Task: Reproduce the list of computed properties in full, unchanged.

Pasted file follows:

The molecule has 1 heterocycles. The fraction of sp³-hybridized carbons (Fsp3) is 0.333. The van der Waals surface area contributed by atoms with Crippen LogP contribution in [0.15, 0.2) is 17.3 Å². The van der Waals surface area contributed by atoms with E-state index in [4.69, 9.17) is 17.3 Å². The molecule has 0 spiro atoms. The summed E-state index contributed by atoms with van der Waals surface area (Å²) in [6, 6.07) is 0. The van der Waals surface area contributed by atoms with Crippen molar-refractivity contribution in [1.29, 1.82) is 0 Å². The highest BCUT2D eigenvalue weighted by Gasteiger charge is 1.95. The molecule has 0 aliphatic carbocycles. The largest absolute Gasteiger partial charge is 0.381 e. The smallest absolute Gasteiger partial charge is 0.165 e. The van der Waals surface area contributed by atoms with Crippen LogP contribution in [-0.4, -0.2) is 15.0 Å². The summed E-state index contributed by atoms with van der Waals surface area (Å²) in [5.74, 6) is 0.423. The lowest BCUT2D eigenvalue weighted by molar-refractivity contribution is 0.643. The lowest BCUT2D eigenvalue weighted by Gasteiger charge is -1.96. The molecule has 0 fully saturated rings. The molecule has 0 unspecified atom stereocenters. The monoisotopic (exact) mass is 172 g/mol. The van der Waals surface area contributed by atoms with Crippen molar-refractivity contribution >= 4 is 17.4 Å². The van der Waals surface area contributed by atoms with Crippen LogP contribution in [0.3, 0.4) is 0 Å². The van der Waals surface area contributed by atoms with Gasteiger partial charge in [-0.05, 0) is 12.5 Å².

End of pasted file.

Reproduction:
The molecule has 1 heterocycles. The fraction of sp³-hybridized carbons (Fsp3) is 0.333. The van der Waals surface area contributed by atoms with Crippen LogP contribution in [0.15, 0.2) is 17.3 Å². The van der Waals surface area contributed by atoms with E-state index in [4.69, 9.17) is 17.3 Å². The molecule has 0 spiro atoms. The summed E-state index contributed by atoms with van der Waals surface area (Å²) in [6, 6.07) is 0. The van der Waals surface area contributed by atoms with Crippen molar-refractivity contribution in [1.29, 1.82) is 0 Å². The highest BCUT2D eigenvalue weighted by Gasteiger charge is 1.95. The molecule has 0 aliphatic carbocycles. The largest absolute Gasteiger partial charge is 0.381 e. The smallest absolute Gasteiger partial charge is 0.165 e. The van der Waals surface area contributed by atoms with Crippen LogP contribution in [-0.4, -0.2) is 15.0 Å². The summed E-state index contributed by atoms with van der Waals surface area (Å²) in [5.74, 6) is 0.423. The lowest BCUT2D eigenvalue weighted by molar-refractivity contribution is 0.643. The lowest BCUT2D eigenvalue weighted by Gasteiger charge is -1.96. The molecule has 0 fully saturated rings. The molecule has 0 unspecified atom stereocenters. The monoisotopic (exact) mass is 172 g/mol. The van der Waals surface area contributed by atoms with Crippen molar-refractivity contribution >= 4 is 17.4 Å². The van der Waals surface area contributed by atoms with Crippen LogP contribution in [0.3, 0.4) is 0 Å². The van der Waals surface area contributed by atoms with Gasteiger partial charge in [-0.05, 0) is 12.5 Å².